Groove Book Report: Tell Me My Name – Bill Manhire riddles; Norman Meehan music; Hannah Griffin song; Peter Peryer photographs – Published by Victoria University Press (Poetry + photographs + music CD)

Tell Me My Name Cover
Recently, I found myself caught up in the great Nobel Literacy Prize debate over whether Bob Dylan should have been awarded it or not. The arguments came from many sides but it all came down to this: Are lyrics poetry? That is, what makes lyrics suitable to be read; or recited; or sung or quoted; or used in a wedding speech; or a eulogy; or put on a pedestal and displayed around a Harbour walkway? Or anywhere? Do lyrics need music. Is that that what defines them or determines them from poetry? I guess the Nobel panel of judges decided that lyrics could stand alone as a legitimate branch of poetry – and QED a legitimate literacy work. That begs another question, too. Must a great literacy work be in a published book? Have any text or SMS works ever been nominated? Or even Kindle only editions. And, of course, one could easily argue that Rap is poetry – set to music or just recited. It doesn’t need Hip Hop to sell it, but it helps. Don’t let’s get started on that one.

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Jewel and Don Henley – TSB Arena, Wellington – 22 March 2017

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Originally featured in www.13thfloor.co.nz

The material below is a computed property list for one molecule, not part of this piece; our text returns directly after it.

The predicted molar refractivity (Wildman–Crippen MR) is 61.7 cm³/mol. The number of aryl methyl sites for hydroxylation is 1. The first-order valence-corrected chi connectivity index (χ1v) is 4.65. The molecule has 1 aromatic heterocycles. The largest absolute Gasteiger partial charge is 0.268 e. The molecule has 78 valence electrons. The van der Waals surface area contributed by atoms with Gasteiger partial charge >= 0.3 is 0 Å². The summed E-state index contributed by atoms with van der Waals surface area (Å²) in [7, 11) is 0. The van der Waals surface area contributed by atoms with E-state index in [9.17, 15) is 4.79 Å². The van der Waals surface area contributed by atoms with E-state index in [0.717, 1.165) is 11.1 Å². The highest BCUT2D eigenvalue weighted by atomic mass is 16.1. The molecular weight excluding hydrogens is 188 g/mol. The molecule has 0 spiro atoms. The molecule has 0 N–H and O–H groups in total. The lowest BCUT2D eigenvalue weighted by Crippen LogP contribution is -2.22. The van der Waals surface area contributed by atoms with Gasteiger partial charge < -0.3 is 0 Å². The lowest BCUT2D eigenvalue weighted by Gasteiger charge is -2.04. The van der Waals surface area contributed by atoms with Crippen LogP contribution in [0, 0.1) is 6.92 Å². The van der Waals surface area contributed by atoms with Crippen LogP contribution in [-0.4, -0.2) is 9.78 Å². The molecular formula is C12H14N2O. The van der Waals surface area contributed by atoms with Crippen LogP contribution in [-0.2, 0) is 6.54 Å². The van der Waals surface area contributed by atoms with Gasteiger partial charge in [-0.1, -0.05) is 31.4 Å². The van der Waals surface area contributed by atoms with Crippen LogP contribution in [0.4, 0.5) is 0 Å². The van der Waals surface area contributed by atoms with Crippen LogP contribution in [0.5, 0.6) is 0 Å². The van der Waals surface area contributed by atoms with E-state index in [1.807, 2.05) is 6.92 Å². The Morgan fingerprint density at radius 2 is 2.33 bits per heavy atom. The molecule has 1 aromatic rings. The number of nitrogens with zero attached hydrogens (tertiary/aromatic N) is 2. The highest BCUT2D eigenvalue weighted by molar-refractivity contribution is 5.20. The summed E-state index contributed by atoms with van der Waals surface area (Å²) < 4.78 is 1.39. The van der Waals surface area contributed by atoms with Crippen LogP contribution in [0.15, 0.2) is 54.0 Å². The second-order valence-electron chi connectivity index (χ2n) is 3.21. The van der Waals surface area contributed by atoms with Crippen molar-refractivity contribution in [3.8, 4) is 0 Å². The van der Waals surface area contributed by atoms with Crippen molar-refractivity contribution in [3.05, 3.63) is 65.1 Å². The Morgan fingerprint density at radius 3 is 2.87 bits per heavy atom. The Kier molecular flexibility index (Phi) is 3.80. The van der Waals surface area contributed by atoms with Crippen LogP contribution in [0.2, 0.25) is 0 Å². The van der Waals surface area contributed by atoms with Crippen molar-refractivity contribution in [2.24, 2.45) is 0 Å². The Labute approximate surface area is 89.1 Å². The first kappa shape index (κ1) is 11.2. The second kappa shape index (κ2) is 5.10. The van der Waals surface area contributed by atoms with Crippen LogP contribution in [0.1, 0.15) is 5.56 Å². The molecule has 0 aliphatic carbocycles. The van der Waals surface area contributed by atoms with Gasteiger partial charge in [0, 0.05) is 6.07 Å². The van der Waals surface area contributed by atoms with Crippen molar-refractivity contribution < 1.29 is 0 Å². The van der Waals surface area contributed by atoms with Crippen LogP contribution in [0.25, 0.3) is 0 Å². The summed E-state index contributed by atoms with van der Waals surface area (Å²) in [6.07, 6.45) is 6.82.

With a three-night stint in Aotearoa Henley rounded off his landed his four-decade time machine in the Capital with much ado and little fanfare.

Jewel Kilcher kicked off the evening with a simple solo set, beginning with a simple and stark a capella rendition of Somewhere Over The Rainbow. I haven’t see her perform since she performed in Wellington over 20 years. When she did that gig she was in her prime and she was very young, too. Her first album was out and she was enjoying the novelty of her first world tour. “This place is a barn” she remarked, noting the lousy sound and high reverberation. Back then the TSB really was a barn. Roll on a few years. Times have changed. Thanks to the shows like WOW (World of Wearable Arts) the place has come up to speed. And sound systems are definitely much better these days. All the better to hear Jewel. I’m still amazed at the purity of her voice. It’s still unique and so very clear. I don’t think it’s changed at all over the years. She still possesses the ability to jump octaves in a single song. The best example is during her big hits Who Will Save Your Soul and You Were Meant For Me. The latter she does with such aching passion that there’s not a dry eye in the place. She also rattles off a couple of others like Intuition, Hands, Standing Still and Foolish Games. Most of her material comes from the early albums. They all sound great in this stripped back format, as they were originally written.

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Launch of ‘Hit and Run’ at Unity Books 22 March 2017

Originally published on www.13thfloor.co.nz

“On 22 August 2010 New Zealand Defence Force (NZDF) elements, operating as part of a Coalition Force in Bamyan province, Afghanistan conducted an operation against an insurgent group…
Nine insurgents (not 12 as reported) were killed in the operation which targeted an insurgent group in the area where Bamyan province borders neighbouring Baghlan province.

Following the operation allegations of civilian casualties were made. These were investigated by a joint Afghan Ministry of Defence, Ministry of Interior and International Security Assistance Force Assessment team, in accordance with ISAF procedures….
The investigation concluded that the allegations of civilian casualties were unfounded.”
New Zealand Defence Force – Media Release – 20 April 2011.

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